NVIDIA Extends Lead on MLPerf Benchmark with A100 Delivering up to 237x Faster AI Inference Than CPUs, Enabling Businesses to Move AI from Research to Production
NVIDIA today announced its AI computing platform has again smashed performance records in the latest round of MLPerf, extending its lead on the industry’s only independent benchmark measuring AI performance of hardware, software and services.
NVIDIA won every test across all six application areas for data center and edge computing systems in the second version of MLPerf Inference. The tests expand beyond the original two for computer vision to include four covering the fastest-growing areas in AI: recommendation systems, natural language understanding, speech recognition and medical imaging.
Organizations across a wide range of industries are already tapping into the NVIDIA® A100 Tensor Core GPU’s exceptional inference performance to take AI from their research groups into daily operations. Financial institutions are using conversational AI to answer customer questions faster; retailers are using AI to keep shelves stocked; and healthcare providers are using AI to analyze millions of medical images to more accurately identify the disease and help save lives.
“We’re at a tipping point as every industry seeks better ways to apply AI to offer new services and grow their business,” said Ian Buck, general manager and vice president of Accelerated Computing at NVIDIA. “The work we’ve done to achieve these results on MLPerf gives companies a new level of AI performance to improve our everyday lives.”
The latest MLPerf results come as NVIDIA’s footprint for AI inference has grown dramatically. Five years ago, only a handful of leading high-tech companies used GPUs for inference. Now, with NVIDIA’s AI platform available through every major cloud and data center infrastructure provider, companies representing a wide array of industries are using its AI inference platform to improve their business operations and offer additional services.
Additionally, for the first time, NVIDIA GPUs now offer more AI inference capacity in the public cloud than CPUs. Total cloud AI inference computer capacity on NVIDIA GPUs has been growing roughly 10x every two years.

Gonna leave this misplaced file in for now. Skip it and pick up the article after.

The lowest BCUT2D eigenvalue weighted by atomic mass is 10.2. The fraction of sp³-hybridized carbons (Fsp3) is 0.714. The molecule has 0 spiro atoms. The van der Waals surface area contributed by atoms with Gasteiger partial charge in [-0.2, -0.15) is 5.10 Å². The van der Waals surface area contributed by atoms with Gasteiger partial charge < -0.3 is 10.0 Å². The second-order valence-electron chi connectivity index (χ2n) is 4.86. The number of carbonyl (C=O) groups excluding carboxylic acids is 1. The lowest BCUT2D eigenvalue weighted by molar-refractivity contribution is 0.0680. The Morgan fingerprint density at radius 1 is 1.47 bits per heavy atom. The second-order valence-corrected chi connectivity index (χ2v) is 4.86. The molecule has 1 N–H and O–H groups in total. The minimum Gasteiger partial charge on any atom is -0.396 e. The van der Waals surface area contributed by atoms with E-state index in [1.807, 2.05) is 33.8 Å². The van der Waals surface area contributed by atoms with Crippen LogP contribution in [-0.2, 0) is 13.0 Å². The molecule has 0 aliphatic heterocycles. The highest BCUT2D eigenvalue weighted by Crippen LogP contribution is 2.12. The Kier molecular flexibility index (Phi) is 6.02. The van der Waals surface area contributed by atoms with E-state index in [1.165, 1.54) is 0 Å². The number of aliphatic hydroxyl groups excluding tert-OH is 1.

NVIDIA Takes AI Inference to New Heights
NVIDIA and its partners submitted their MLPerf 0.7 results using NVIDIA’s acceleration platform, which includes NVIDIA data center GPUs, edge AI accelerators and NVIDIA optimized software.
NVIDIA A100, introduced earlier this year and featuring third-generation Tensor Cores and Multi-Instance GPU technology, increased its lead on the ResNet-50 test, beating CPUs by 30x versus 6x in the last round. Additionally, A100 outperformed the latest CPUs by up to 237x in the newly added recommender test for data center inference, according to the MLPerf Inference 0.7 benchmarks.
This means a single NVIDIA DGX A100 ™ system can provide the same performance as about 1,000 dual-socket CPU servers, offering customers extreme cost-efficiency when taking their AI recommender models from research to production.
The benchmarks also show that NVIDIA T4 Tensor Core GPU continues to be a solid inference platform for mainstream enterprise, edge servers and cost-effective cloud instances. NVIDIA T4 GPUs beat CPUs by up to 28x in the same tests. In addition, the NVIDIA Jetso n AGX Xavier ™ is the performance leader among SoC-based edge devices.
Achieving these results required a highly optimized software stack including NVIDIA TensorRT ™ inference optimizer and NVIDIA Triton ™ inference serving software , both available on NGC ™, NVIDIA’s software catalog.
In addition to NVIDIA’s own submissions, 11 NVIDIA partners submitted a total of 1,029 results using NVIDIA GPUs, representing over 85 percent of the total submissions in the data center and edge categories.
NVIDIA’s (NASDAQ: NVDA) invention of the GPU in 1999 sparked the growth of the PC gaming market, redefined modern computer graphics and revolutionized parallel computing. More recently, GPU deep learning ignited modern AI — the next era of computing — with the GPU acting as the brain of computers, robots and self-driving cars that can perceive and understand the world.